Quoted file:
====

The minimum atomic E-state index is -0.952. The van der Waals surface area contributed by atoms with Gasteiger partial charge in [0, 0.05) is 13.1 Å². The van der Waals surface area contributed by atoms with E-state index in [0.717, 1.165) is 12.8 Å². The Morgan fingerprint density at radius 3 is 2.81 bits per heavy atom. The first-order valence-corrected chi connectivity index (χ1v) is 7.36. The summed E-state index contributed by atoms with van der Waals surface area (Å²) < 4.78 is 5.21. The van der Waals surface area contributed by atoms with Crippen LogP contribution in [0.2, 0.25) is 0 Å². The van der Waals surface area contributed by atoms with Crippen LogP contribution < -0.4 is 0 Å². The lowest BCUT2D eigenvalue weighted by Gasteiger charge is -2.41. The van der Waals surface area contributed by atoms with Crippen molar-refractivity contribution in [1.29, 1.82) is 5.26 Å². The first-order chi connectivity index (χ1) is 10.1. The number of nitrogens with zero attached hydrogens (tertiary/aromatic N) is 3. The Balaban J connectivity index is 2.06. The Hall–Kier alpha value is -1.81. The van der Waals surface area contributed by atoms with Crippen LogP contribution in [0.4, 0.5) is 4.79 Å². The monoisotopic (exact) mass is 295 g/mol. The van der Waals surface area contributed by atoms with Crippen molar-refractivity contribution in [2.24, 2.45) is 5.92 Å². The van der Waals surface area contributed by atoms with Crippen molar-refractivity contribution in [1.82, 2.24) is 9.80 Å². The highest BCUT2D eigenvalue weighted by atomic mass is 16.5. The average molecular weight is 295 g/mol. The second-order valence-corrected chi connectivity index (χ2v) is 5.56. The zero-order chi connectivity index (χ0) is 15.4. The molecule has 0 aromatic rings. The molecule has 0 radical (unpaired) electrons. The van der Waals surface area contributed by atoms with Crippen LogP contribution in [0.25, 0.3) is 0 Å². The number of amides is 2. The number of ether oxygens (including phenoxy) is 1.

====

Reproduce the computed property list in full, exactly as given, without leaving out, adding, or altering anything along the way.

The minimum atomic E-state index is -0.952. The van der Waals surface area contributed by atoms with Gasteiger partial charge in [0, 0.05) is 13.1 Å². The van der Waals surface area contributed by atoms with E-state index in [0.717, 1.165) is 12.8 Å². The Morgan fingerprint density at radius 3 is 2.81 bits per heavy atom. The first-order valence-corrected chi connectivity index (χ1v) is 7.36. The summed E-state index contributed by atoms with van der Waals surface area (Å²) < 4.78 is 5.21. The van der Waals surface area contributed by atoms with Crippen LogP contribution in [0.2, 0.25) is 0 Å². The van der Waals surface area contributed by atoms with Crippen LogP contribution < -0.4 is 0 Å². The lowest BCUT2D eigenvalue weighted by Gasteiger charge is -2.41. The van der Waals surface area contributed by atoms with Crippen molar-refractivity contribution in [1.29, 1.82) is 5.26 Å². The first-order chi connectivity index (χ1) is 10.1. The number of nitrogens with zero attached hydrogens (tertiary/aromatic N) is 3. The Balaban J connectivity index is 2.06. The Hall–Kier alpha value is -1.81. The van der Waals surface area contributed by atoms with Crippen LogP contribution in [0.4, 0.5) is 4.79 Å². The monoisotopic (exact) mass is 295 g/mol. The van der Waals surface area contributed by atoms with Crippen molar-refractivity contribution in [2.24, 2.45) is 5.92 Å². The van der Waals surface area contributed by atoms with Crippen molar-refractivity contribution in [1.82, 2.24) is 9.80 Å². The highest BCUT2D eigenvalue weighted by atomic mass is 16.5. The average molecular weight is 295 g/mol. The second-order valence-corrected chi connectivity index (χ2v) is 5.56. The zero-order chi connectivity index (χ0) is 15.4. The molecule has 0 aromatic rings. The molecule has 0 radical (unpaired) electrons. The van der Waals surface area contributed by atoms with Crippen LogP contribution in [0.25, 0.3) is 0 Å². The number of amides is 2. The number of ether oxygens (including phenoxy) is 1.